The end of last year was a busy time for me as I waited out the birth of my daughter who decided to spend an extra 10 days lounging in utero before emerging into the Wisconsin winter. I was so focused on strategies to promote her exit (sidenote: talk about an area in need of better research-give gobs of data on live births for hundreds of years, docs still refuse to hazard a prediction of labor occurring on any given night!), I virtually shut out the world of higher education policy. Imagine!
Thankfully, others were hard at work around and over the holidays, thinking about ways to make sure that the substantial, timely, and hard-won investment which will (fingers crossed) soon come to higher education via the Student Aid and Fiscal Responsibility Act (SAFRA) are most effective. Evidence of that work is contained in a December Lumina Foundation memorandum to the U.S. Department of Education, awkwardly (but accurately) titled “Structuring the Distribution of New Federal Higher Education Program Funding to Assure Maximum Effectiveness.”
The memo gets it (mostly) right. There’s great potential for this money to count, but also a real possibility it will do next to nothing if mismanaged. For example, if definitions of key terms like “college completion” are vague, and standards for “rigorous” research evidence ambiguous, then funds will likely go to continuing business as usual-for example, supporting programs that purport to increase college access while doing little to change rates of success-leading some to ask, access to what?
To avoid this the Department of Education needs a distribution system based first and foremost on one principle: keep it simple. It should make states define college completion and disseminate that definition-then stick to it. It’s easiest to tell if plans are straightforward and consistent with intended principles if prospective grantees are forced to explain their ideas in a concise manner. Lumina gets this, and its team recommends a two-step process that requires a concept paper in advance of a full proposal.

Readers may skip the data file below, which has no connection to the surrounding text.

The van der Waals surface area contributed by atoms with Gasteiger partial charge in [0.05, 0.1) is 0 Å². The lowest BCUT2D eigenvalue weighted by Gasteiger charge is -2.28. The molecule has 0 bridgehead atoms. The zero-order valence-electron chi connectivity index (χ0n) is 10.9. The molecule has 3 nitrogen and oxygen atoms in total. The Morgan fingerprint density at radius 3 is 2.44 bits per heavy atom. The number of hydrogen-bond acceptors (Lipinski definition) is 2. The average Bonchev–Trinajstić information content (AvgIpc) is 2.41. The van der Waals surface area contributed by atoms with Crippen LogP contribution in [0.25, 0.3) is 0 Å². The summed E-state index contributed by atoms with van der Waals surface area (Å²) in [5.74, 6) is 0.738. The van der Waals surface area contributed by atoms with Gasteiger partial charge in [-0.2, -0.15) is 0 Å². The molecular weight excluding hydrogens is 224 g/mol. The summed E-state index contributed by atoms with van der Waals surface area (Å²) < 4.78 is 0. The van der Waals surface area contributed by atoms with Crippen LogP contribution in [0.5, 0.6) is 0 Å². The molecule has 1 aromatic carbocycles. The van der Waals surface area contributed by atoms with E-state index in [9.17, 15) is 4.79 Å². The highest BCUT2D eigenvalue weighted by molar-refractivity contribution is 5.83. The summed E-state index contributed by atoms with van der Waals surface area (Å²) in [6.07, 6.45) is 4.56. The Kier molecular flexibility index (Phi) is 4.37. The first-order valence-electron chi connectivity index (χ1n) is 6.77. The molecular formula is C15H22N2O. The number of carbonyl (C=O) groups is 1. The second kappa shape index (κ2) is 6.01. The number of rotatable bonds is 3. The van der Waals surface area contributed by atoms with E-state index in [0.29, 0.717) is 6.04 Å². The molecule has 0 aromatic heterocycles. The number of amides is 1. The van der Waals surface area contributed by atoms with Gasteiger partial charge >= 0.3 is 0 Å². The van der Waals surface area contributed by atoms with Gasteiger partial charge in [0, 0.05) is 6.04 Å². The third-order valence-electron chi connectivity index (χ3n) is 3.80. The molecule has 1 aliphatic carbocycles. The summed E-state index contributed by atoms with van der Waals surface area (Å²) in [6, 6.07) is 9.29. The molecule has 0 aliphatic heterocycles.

So the good news is that this Lumina paper hits many of the key issues and makes some solid recommendations. That said, its authors missed an opportunity to address one important issue. The section titled, “How will the U.S. Department of Education know if these investments are actually helping to meet the President’s goal?” is essential. It goes to the heart of one major goal of SAFRA-to increase the body of knowledge about what works in promoting college completion, and therefore the field’s capacity to create lasting change.
As I recommended to ED’s Bob Shireman early last year, we can do higher education a great service by holding a high bar for what constitutes research on college completion. Too often research in higher education hypothesizes that policies or practices advance desired outcomes, but utilizes insufficient methods to establish causal linkages between the two. As a result, we often don’t know whether the results we see can be directly attributed to the new practice or investment.
In this case, ED should define “research” and “researchers” and “evidence,” ideally in ways that are consistent with current practices at the Institute for Education Sciences; and require states to use those definitions. There should be a prescriptive process for selecting researchers (so as to make sure that truly independent evaluations are conducted) and proposals that allow for sustained research should be prioritized (e.g. those that leverage supportive foundation funding to continue the work to assess mid and long-range outcomes). I’d also like to see ED involved in increasing the capacity of researchers to do this kind of work, since it’s far from clear how the demand for new work can be met by the current supply of higher education researchers. Maybe an IES pre- and/or post-doc training program targeted to postsecondary education?
Sure, this would require setting aside sufficient funds for the research side of the initiatives-but absent that investment, we’ll likely never know whether the money spent on SAFRA-funded programs and policies had any real effect. That would, of course, be business as usual-precisely what we must avoid if we want to make this once-in-a-lifetime opportunity really count.